Longshore current – A current located in the surf zone, moving generally parallel to the shoreline, generated by waves breaking at an angle with the shoreline, also called the alongshore current. Water will drift with the direction of the wind. The best thing to understand with this current is that you will drift up or down the beach with the current and you want to be aware of that fact. As you drift to a certain point, exit the water and walk back up the beach to your entry point. You always want to turn around once and a while and pay attention to your location in reference to where you entered the water. Strong winds can make the longshore current very strong and fast. Pick out a street number or landmark. Tip: Do not pick out the lifeguard chairs or umbrellas as there are hundreds up and down the beach.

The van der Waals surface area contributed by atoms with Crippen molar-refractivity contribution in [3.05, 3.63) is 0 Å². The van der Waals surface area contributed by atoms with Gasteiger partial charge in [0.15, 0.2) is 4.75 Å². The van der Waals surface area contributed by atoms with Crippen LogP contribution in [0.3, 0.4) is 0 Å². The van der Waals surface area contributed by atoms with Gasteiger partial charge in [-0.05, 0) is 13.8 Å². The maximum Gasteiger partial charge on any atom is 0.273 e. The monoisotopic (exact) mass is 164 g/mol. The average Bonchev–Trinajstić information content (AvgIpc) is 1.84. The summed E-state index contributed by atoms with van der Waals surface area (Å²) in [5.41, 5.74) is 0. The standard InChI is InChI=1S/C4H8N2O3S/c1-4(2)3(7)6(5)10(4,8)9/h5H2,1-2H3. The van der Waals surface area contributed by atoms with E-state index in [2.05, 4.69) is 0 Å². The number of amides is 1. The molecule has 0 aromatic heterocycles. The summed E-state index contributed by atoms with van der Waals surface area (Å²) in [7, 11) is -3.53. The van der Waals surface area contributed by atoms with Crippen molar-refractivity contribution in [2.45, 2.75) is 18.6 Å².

Another thing you should always be aware of is water depth. Many people are under the impression that there is deep water underneath waves breaking along the beach, but, in reality, waves break as they travel into shallow(er) water. This means that when you’re playing in the ocean, there is not a lot of water under you. Why is this important? Just like we don’t want to dive into a shallow swimming pool, we don’t want to go head first into the sand. Simply understanding this before stepping into the water is a huge preventative measure.
Most of these may sound like common sense, but understanding and reinforcing them ensures safety in the ocean. Don’t be scared of the ocean, but instead understand it and know your limits, so you can enjoy it.